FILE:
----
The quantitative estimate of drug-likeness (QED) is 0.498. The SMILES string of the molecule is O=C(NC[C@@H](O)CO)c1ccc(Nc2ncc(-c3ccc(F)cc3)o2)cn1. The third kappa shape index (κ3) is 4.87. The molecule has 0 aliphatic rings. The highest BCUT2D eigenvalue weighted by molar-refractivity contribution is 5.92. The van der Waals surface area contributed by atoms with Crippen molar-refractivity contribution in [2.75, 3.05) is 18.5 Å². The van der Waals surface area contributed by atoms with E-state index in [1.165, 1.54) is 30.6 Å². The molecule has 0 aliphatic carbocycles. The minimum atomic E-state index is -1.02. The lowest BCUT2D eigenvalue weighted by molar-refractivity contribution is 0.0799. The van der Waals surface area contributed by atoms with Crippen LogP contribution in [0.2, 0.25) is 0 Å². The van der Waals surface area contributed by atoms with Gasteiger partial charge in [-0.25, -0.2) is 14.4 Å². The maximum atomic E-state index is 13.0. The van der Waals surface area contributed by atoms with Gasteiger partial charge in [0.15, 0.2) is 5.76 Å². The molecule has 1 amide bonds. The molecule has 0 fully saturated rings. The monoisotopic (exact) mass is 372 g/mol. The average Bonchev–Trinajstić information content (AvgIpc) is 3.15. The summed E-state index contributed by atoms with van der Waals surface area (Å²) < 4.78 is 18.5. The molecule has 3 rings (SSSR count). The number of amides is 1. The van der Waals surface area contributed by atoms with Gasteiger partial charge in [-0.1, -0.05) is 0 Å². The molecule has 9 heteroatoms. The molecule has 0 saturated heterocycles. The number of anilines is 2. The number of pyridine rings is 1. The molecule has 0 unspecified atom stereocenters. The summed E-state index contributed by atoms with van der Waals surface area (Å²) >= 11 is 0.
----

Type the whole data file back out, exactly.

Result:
The quantitative estimate of drug-likeness (QED) is 0.498. The SMILES string of the molecule is O=C(NC[C@@H](O)CO)c1ccc(Nc2ncc(-c3ccc(F)cc3)o2)cn1. The third kappa shape index (κ3) is 4.87. The molecule has 0 aliphatic rings. The highest BCUT2D eigenvalue weighted by molar-refractivity contribution is 5.92. The van der Waals surface area contributed by atoms with Crippen molar-refractivity contribution in [2.75, 3.05) is 18.5 Å². The van der Waals surface area contributed by atoms with E-state index in [1.165, 1.54) is 30.6 Å². The molecule has 0 aliphatic carbocycles. The minimum atomic E-state index is -1.02. The lowest BCUT2D eigenvalue weighted by molar-refractivity contribution is 0.0799. The van der Waals surface area contributed by atoms with Crippen LogP contribution in [0.2, 0.25) is 0 Å². The van der Waals surface area contributed by atoms with Gasteiger partial charge in [-0.25, -0.2) is 14.4 Å². The maximum atomic E-state index is 13.0. The van der Waals surface area contributed by atoms with Gasteiger partial charge in [0.15, 0.2) is 5.76 Å². The molecule has 1 amide bonds. The molecule has 0 fully saturated rings. The monoisotopic (exact) mass is 372 g/mol. The average Bonchev–Trinajstić information content (AvgIpc) is 3.15. The summed E-state index contributed by atoms with van der Waals surface area (Å²) < 4.78 is 18.5. The molecule has 3 rings (SSSR count). The number of amides is 1. The van der Waals surface area contributed by atoms with Gasteiger partial charge in [-0.1, -0.05) is 0 Å². The molecule has 9 heteroatoms. The molecule has 0 saturated heterocycles. The number of anilines is 2. The number of pyridine rings is 1. The molecule has 0 unspecified atom stereocenters. The summed E-state index contributed by atoms with van der Waals surface area (Å²) >= 11 is 0.